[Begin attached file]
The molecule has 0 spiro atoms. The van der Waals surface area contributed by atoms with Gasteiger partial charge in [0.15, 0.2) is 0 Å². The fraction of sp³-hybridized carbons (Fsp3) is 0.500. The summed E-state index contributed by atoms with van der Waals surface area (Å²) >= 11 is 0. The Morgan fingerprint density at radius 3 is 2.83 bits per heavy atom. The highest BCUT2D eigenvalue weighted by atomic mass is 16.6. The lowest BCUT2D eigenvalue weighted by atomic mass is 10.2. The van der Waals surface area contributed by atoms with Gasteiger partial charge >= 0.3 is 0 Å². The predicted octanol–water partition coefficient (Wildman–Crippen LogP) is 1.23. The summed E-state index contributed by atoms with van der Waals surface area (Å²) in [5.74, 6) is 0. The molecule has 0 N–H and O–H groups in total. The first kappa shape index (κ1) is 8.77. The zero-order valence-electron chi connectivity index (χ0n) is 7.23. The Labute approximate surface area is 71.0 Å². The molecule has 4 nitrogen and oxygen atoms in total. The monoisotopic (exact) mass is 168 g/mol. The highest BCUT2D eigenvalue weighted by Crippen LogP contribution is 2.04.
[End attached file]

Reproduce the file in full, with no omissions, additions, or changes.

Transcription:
The molecule has 0 spiro atoms. The van der Waals surface area contributed by atoms with Gasteiger partial charge in [0.15, 0.2) is 0 Å². The fraction of sp³-hybridized carbons (Fsp3) is 0.500. The summed E-state index contributed by atoms with van der Waals surface area (Å²) >= 11 is 0. The Morgan fingerprint density at radius 3 is 2.83 bits per heavy atom. The highest BCUT2D eigenvalue weighted by atomic mass is 16.6. The lowest BCUT2D eigenvalue weighted by atomic mass is 10.2. The van der Waals surface area contributed by atoms with Gasteiger partial charge >= 0.3 is 0 Å². The predicted octanol–water partition coefficient (Wildman–Crippen LogP) is 1.23. The summed E-state index contributed by atoms with van der Waals surface area (Å²) in [5.74, 6) is 0. The molecule has 0 N–H and O–H groups in total. The first kappa shape index (κ1) is 8.77. The zero-order valence-electron chi connectivity index (χ0n) is 7.23. The Labute approximate surface area is 71.0 Å². The molecule has 4 nitrogen and oxygen atoms in total. The monoisotopic (exact) mass is 168 g/mol. The highest BCUT2D eigenvalue weighted by Crippen LogP contribution is 2.04.